President Barack Obama does pushups, for some reason.
On the vast list of right-wing conspiracy theories about President Obama—he's Malcolm X's illegitimate son; he was photoshopped into the iconic Situation Room photo; his memoir was ghost-written by Bill Ayers; he's people!—this new bit of muckraking from conspiracy cauldron WorldNetDaily deserves a place of honor on the mantle.
According to Jack Cashill, "an Emmy-award winning independent writer and producer with a Ph.D. in American Studies from Purdue," President Obama didn't simply have Bill Ayers ghost-write his memoir—he had someone ghost-write love letters to his college girlfriend too:
In a recent Vanity Fair excerpt, [David] Maraniss reprints two extended excerpts from one of those letters. I believe that these letters were volunteered to Maraniss to impress the kind of people who read the New York Times.
If so, the Times took the bait. Reporter Adam Hirsch gushes over the young Obama's "literary sensibility" and his "ironic, literary mind." Although regretting that Obama’s “authenticity” has not made him a transformative figure, Hirsch remains "certain" that Obama “has it in him to produce the best post-presidential memoir ever – if he is willing to let that unguarded early voice speak again."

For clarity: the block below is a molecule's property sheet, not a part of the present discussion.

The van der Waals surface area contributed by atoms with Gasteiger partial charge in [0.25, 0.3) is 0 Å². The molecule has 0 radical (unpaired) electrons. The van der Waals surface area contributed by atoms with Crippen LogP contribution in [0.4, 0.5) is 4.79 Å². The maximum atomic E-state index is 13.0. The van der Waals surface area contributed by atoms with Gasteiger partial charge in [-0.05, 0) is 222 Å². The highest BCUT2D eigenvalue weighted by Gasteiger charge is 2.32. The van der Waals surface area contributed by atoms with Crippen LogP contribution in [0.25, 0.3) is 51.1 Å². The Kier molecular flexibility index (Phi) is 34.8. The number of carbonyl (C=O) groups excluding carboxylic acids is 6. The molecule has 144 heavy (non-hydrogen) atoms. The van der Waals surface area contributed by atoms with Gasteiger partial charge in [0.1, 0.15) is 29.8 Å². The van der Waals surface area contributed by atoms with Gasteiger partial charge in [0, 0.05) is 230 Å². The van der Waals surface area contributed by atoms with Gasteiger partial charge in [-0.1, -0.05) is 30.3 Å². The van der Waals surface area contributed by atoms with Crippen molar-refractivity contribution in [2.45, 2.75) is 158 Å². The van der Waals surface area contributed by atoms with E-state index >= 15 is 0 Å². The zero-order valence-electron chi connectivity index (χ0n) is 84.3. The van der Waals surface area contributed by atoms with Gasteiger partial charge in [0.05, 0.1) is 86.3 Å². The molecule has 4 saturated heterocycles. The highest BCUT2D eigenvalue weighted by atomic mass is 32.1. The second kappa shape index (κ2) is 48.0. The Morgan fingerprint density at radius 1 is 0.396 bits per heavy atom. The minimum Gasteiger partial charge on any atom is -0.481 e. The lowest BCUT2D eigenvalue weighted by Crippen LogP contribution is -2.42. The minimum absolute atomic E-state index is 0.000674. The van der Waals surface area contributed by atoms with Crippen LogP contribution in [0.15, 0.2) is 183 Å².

What Hirsch refuses to question is whether that "unguarded early voice" is Obama's own.
Among other things, Cashill wonders why Maraniss hasn't produced original copies of the love letters: "In 1982-1983, when the Vanity Fair letters were written, college students did not use word processors. If they typed, they did so on a typewriter. The odds are that this letter, if an original, was not typed." And why, he asks, were Obama's letters so erudite and coherent when his other writing reveal him to be a bumbling nincompoop?
Nowhere in "Dreams" is there any mention of T.S. Eliot, Münzer or Yeats, or any of the themes in this letter that so excited Adam Hirsch. As Obama tells it, he and his pals "discussed neocolonialism, Franz Fanon, Eurocentrism, and patriarchy." This I can believe.
Totally missing from "Dreams," too, are the more exotic words in the letter to McNear: ecstatic, mechanistic, asexual, stoical, moribund, reactionary, fertility, dichotomy, irreconcilable, ambivalence, plus "hazard" and "counter" used as verbs, as in "I will hazard these statements" and "Counter him with Yeats and Pound."
Cashill's argument is, of course, foolproof. One small quibble, though: If Dreams from my Father was—as WorldNetDaily has already established—ghost-written, we can hardly use that as an example of Obama's sub-par writing standards. The plot thickens.